1. Voters’ Apathy Among the Young

525 Words3 Pages
UNLIKE presidential contests, America’s mid-term elections do not seem to inspire many people. In 2012 fully 59% of registered voters turned up at the polls for the presidential election. But two years earlier just 42% bothered to cast their votes in the 2010 mid-term elections, and this year’s turnout may be even lower. Few are as uninterested as the young. In 2010 the turnout of people aged 18 to 24 was just 21%. Such low turnout means that in mid-term years, Republicans (whose voters tend to be older) dominate the ballot, even though they cannot win so easily in presidential years. In plenty of Senate races, Democrats are banking, perhaps too hopefully, on an unusually high youth turnout to win. Why is it so difficult to get young people to vote? It is not only in America that the young do not exercise their democratic rights. In 2010 just 44% of people aged 18 to 24 voted in Britain’s general election, compared with 65% of people of all ages. In not a single European country do the young turn out more than older people. Historically, youth turnout has never been particularly high anywhere, but over the past few decades things have got worse. One explanation favoured by older people is that the young are simply lazy. But this does not make much sense. Today’s young people volunteer more than old people; they are much better educated; and they are less likely to drink excessively or use drugs than previous generations of youth. That does not seem like a recipe for political apathy. A better explanation may be that young people today do not feel they have much of a stake in society. Having children and owning property gives you a direct interest in how schools and hospitals are run, and whether parks and libraries are maintained. But if they settle down at all, young people are waiting ever longer to do it. In 1970 the average American woman was not yet 21 years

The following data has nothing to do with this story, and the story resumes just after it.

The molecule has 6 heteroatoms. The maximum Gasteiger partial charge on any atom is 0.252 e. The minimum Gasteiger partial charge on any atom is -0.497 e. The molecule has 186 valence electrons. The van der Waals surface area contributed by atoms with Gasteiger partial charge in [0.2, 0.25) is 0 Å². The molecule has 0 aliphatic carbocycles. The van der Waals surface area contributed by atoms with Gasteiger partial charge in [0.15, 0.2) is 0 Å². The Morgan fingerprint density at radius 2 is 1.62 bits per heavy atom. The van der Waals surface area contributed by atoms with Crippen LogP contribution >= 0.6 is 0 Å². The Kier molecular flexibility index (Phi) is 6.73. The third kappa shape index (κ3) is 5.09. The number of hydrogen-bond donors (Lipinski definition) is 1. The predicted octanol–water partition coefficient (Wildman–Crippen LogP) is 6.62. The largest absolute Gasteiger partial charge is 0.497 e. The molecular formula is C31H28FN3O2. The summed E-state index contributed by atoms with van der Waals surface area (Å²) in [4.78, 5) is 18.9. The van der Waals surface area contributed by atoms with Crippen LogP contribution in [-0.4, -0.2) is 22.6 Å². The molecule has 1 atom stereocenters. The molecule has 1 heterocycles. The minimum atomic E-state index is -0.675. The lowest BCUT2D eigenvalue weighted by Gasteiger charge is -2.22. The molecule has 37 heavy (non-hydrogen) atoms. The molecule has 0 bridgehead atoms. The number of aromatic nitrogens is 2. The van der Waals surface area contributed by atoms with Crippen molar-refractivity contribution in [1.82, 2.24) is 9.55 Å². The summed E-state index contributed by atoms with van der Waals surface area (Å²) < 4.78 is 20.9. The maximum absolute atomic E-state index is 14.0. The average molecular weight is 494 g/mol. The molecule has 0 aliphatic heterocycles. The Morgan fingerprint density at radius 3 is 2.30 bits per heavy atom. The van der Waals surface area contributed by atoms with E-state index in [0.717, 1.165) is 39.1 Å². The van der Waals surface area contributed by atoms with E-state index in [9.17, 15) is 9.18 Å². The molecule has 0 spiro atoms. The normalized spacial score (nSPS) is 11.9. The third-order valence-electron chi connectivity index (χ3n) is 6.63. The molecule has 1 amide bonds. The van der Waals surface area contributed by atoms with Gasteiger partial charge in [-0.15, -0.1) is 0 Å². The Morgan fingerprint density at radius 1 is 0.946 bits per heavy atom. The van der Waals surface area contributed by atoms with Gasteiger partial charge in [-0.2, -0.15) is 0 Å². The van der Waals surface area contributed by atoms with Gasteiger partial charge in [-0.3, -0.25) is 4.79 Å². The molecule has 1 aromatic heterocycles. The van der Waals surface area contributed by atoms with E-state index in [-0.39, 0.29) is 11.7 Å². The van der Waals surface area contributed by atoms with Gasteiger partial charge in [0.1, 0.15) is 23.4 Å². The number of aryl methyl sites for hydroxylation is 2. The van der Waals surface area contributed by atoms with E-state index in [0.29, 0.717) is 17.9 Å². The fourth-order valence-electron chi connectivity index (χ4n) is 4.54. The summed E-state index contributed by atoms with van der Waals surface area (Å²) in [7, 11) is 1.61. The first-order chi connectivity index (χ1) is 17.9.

Open Document